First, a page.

Over the past 10 years, the national graduation rate for students within four years of starting high school rose from below 75% to 80%, while in Kansas it increased from 77% to 85%.  Kansas previously trailed its 10-state region (North and South Dakota, Minnesota, Nebraska, Iowa, Colorado, Missouri, Oklahoma and Texas), but now slightly exceeds the regional average.  Kansas also does better than the 10 states with most similar percentage of low income students - the key demographic in student achievement - and slightly gained ground on the top 10 states in overall graduation rates.

Despite this positive news, there are some important issues to face.  First, having the highest graduation rate ever still isn’t high enough to meet the projected needs of students, the state and the nation.  Experts says by 2020, approximately 90 percent of jobs will require a high school diploma, which means even Kansas is falling about five percent short.  Students who fail to complete high school simply won’t quality for most jobs.

Second, students from middle-income and higher-income families are already at that target: the new report shows that 95% of these students in Kansas graduated on time in 2012.  However, only 76% of Kansas students who were eligible for free or reduced price meals graduated on time in 2012.  That is still above the national average of 72% for low income students, but the 19% income level gap in Kansas is higher than the 15% gap nationally.

Third, the percentage of low-income students has risen sharply both nationally and in Kansas.  In 2001, 38.3% of students nationally and 33.4% of students in Kansas qualified for free or reduced price meals.  By 2012, the numbers were 49.6% nationally and 48.9% in Kansas.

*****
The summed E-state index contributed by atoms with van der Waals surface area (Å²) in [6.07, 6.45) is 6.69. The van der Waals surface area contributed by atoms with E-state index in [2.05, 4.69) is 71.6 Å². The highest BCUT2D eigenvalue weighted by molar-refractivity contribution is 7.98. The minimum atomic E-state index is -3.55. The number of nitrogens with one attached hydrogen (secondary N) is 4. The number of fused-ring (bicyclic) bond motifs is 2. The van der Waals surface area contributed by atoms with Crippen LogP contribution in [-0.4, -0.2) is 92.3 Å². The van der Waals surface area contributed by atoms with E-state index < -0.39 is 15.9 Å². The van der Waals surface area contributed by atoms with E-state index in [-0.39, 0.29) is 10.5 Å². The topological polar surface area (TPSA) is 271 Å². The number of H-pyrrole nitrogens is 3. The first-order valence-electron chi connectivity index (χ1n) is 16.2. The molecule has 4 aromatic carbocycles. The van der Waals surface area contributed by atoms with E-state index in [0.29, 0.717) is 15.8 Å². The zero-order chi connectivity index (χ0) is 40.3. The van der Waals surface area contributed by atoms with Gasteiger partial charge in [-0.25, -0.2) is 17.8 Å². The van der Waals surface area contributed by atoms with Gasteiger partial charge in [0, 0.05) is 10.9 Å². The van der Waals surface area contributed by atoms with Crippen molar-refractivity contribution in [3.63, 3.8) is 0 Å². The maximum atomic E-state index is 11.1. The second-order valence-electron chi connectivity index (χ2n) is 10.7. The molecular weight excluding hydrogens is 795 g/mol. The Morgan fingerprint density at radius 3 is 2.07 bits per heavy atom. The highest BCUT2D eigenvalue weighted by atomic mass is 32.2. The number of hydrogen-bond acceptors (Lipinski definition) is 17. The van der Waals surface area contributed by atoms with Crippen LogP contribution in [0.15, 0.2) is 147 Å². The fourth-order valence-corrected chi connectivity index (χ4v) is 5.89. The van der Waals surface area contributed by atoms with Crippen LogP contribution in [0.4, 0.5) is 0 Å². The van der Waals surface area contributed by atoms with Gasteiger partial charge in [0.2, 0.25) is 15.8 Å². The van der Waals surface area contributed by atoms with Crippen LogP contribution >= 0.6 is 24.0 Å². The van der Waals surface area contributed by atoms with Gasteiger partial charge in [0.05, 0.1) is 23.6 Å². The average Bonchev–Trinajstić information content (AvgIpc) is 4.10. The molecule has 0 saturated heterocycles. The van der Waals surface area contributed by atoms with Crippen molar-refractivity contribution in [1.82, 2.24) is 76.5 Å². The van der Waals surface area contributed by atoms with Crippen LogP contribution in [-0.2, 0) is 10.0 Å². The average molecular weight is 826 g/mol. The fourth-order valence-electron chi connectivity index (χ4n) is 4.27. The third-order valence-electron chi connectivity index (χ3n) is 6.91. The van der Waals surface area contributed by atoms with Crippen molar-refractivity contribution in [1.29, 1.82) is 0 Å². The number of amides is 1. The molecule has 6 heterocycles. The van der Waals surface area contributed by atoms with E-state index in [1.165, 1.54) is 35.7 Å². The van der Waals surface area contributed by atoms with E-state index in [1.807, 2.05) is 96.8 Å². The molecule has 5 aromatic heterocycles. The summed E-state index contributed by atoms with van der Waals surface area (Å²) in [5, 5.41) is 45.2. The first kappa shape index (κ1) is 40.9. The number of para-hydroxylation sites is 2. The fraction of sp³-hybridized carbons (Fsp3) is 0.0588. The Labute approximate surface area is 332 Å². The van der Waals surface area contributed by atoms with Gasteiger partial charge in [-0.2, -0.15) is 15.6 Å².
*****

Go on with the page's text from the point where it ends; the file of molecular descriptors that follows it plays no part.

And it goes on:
Finally and most important, the income gap creates a vicious downward cycle. Low income students are more likely to fail to complete high school on time, which means they are also less likely to ever graduate and receive additional postsecondary education.  High school drop-outs have much lower salaries and much higher poverty rates than than individuals who finish high school, and earnings further increase with every level of postsecondary education attained.

In other words, because lower income students are more likely to drop out of high school, they are also much more likely remain in poverty or at low income levels - which means their children will also be more at-risk of dropping out.  The changing national and state economy has sharply reduced low skill jobs and kept these wages low - which helps explain why the percentage of low income students is growing.

We will examine all of these issues at the KASB advocacy meetings and through this blog in the coming weeks and months.